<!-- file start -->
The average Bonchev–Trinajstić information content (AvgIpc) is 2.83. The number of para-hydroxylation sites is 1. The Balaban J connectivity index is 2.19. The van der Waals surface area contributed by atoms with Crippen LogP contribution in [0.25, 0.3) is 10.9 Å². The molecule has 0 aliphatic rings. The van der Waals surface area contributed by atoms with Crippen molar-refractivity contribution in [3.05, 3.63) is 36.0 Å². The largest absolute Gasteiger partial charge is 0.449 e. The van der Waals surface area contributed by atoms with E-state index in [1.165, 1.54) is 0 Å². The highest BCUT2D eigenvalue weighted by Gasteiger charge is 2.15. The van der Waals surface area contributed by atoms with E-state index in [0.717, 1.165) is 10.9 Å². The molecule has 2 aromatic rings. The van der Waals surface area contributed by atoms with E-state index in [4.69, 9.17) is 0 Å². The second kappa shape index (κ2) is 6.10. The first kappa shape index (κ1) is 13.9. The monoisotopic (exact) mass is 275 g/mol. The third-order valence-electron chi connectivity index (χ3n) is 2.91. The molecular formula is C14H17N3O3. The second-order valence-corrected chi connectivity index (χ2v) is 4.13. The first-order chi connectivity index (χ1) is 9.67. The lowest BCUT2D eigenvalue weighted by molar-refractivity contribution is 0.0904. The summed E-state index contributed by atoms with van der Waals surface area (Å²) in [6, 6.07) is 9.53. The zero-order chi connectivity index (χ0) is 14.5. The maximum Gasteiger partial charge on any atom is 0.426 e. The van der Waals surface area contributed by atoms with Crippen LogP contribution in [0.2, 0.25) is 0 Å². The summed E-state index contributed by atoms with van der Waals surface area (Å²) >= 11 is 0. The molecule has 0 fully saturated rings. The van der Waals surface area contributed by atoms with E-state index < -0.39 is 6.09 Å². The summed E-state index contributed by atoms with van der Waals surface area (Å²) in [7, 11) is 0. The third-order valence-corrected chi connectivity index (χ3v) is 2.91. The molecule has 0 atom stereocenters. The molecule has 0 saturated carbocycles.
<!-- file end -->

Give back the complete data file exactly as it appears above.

The average Bonchev–Trinajstić information content (AvgIpc) is 2.83. The number of para-hydroxylation sites is 1. The Balaban J connectivity index is 2.19. The van der Waals surface area contributed by atoms with Crippen LogP contribution in [0.25, 0.3) is 10.9 Å². The molecule has 0 aliphatic rings. The van der Waals surface area contributed by atoms with Crippen molar-refractivity contribution in [3.05, 3.63) is 36.0 Å². The largest absolute Gasteiger partial charge is 0.449 e. The van der Waals surface area contributed by atoms with E-state index in [1.165, 1.54) is 0 Å². The highest BCUT2D eigenvalue weighted by Gasteiger charge is 2.15. The van der Waals surface area contributed by atoms with E-state index in [0.717, 1.165) is 10.9 Å². The molecule has 2 aromatic rings. The van der Waals surface area contributed by atoms with E-state index in [4.69, 9.17) is 0 Å². The second kappa shape index (κ2) is 6.10. The first kappa shape index (κ1) is 13.9. The monoisotopic (exact) mass is 275 g/mol. The third-order valence-electron chi connectivity index (χ3n) is 2.91. The molecular formula is C14H17N3O3. The second-order valence-corrected chi connectivity index (χ2v) is 4.13. The first-order chi connectivity index (χ1) is 9.67. The lowest BCUT2D eigenvalue weighted by molar-refractivity contribution is 0.0904. The summed E-state index contributed by atoms with van der Waals surface area (Å²) in [6, 6.07) is 9.53. The zero-order chi connectivity index (χ0) is 14.5. The maximum Gasteiger partial charge on any atom is 0.426 e. The van der Waals surface area contributed by atoms with Crippen LogP contribution in [0.2, 0.25) is 0 Å². The summed E-state index contributed by atoms with van der Waals surface area (Å²) >= 11 is 0. The molecule has 0 fully saturated rings. The van der Waals surface area contributed by atoms with E-state index < -0.39 is 6.09 Å². The summed E-state index contributed by atoms with van der Waals surface area (Å²) in [7, 11) is 0. The third-order valence-corrected chi connectivity index (χ3v) is 2.91. The molecule has 0 atom stereocenters. The molecule has 0 saturated carbocycles.